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Canon XH Series HDV Camcorders
Canon XH G1S / G1 (with SDI), Canon XH A1S / A1 (without SDI).

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Old March 12th, 2009, 06:29 AM   #31
Join Date: Dec 2006
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Originally Posted by Chris Hurd View Post
Er, *could* last (past tense). I would say *can* no longer. Beta SP has been dead for awhile, and the days of an acquisition system lasting ten years in a broadcast market are done and over with. At the rapid pace of format development recently, I don't think any current acquisition format will be viable for a full decade with the exceptions of HDCAM and DVCPRO HD (neither of which has much beyond five years left, in my opinion).
In my neck of the woods there are still a couple of places that want Beta sp, or DVD.
But the majority of the commercials I produce are transfered directly to the TV station via ftp site for download. None of the TV stations in my market air local commercials in HD, or even produce local programming in HD.
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Old March 12th, 2009, 03:37 PM   #32
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Well, as the o/p I'd like to say thanks to everyone for their input.

Yes, I am fully aware that in a nutshell it is more about the cameraman's ability than the equipment used, I guess I should have asked what was the difference on a technical level. I now release that different broadcasters require different spec
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Old March 18th, 2009, 12:46 PM   #33
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My experience with broadcast (TV spots) is that you give them a tape (or download) in whatever format they require and that all the video and audio signals are broadcast legal. As to what defines a professional camera, I think those items are the same as they've always been: total manual control over audio and video, ability to white balance, to turn off gain and shutter controls, ability to record separate audio channels--ie., all the things that all the 1/3" and some 1/4" cameras now do quite well.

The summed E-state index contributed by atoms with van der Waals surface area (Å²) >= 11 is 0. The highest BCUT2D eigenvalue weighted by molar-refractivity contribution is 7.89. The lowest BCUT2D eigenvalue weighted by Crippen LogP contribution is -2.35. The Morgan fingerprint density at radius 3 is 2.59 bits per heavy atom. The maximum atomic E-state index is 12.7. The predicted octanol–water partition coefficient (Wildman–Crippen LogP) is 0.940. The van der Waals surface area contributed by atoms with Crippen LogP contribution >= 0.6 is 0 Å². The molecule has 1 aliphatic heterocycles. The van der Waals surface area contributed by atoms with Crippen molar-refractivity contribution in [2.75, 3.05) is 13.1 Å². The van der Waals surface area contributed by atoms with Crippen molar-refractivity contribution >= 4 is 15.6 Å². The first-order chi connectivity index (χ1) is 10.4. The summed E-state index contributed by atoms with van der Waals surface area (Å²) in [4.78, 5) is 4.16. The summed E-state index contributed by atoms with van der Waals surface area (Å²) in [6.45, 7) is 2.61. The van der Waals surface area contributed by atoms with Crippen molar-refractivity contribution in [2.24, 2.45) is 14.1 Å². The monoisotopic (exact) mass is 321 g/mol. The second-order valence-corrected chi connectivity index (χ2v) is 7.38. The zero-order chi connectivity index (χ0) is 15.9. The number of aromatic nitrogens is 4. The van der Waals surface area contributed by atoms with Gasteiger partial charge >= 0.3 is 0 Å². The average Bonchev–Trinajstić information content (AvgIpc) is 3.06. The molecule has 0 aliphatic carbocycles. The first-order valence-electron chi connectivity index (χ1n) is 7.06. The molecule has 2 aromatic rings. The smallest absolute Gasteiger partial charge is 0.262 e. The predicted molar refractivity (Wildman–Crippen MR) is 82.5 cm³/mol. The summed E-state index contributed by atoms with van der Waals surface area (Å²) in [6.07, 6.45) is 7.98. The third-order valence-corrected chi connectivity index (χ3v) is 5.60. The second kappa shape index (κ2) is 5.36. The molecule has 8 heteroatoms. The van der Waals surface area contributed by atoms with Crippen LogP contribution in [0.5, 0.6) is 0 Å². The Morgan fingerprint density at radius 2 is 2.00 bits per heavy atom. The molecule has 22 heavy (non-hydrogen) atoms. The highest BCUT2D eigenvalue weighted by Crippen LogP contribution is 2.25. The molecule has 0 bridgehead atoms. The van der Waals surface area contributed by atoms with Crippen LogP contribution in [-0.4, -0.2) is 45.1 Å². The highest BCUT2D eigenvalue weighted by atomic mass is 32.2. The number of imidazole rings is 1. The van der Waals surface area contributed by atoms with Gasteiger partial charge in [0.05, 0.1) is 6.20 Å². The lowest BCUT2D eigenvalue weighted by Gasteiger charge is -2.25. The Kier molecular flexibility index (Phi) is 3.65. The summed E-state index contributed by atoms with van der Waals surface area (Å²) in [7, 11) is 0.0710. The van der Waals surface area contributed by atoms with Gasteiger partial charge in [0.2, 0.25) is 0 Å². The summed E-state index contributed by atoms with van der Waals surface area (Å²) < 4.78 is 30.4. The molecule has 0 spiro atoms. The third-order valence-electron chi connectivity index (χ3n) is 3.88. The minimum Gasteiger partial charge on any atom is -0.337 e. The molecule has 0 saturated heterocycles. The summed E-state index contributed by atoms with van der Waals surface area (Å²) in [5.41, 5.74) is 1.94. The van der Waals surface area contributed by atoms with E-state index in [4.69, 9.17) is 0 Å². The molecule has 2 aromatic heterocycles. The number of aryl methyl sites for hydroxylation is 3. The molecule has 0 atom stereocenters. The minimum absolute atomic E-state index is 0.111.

The last hurdle, in my opinion, was the lens. Up until Sony came out with the Z1 (and Canon with the XL H1 and XH series, Panasonic with the HVX and JVC with it's 100 series) it was not possible to follow focus or do repeatable focus shifts with the electronic lenses. Now it's not a problem--just set your in focus and your out focus and shift at will. The only difference between these lenses and manual ones is that with these electronic lenses on the 1/3" chip cameras now (JVC has manual lens) you read your distances in the viewfinder or LCD instead of with white marks on the lens. They actually have an advantage over manual lenses in that you can follow focus by yourself in many cases without the need for an assistant.

About the only thing these cameras do not do that the bigger chip cameras do is provide a color temperature reading in the viewfinder. There's no logical reason they don't, and it would be an easy thing for the manufacturers to provide. The problem is solved in my case with my old Gossen color temperature meter left over from my film days, but I'd rather be able to get a readout in the viewfinder. Oh, there is one more--underscan in the viewfinder. Some do that and some don't.
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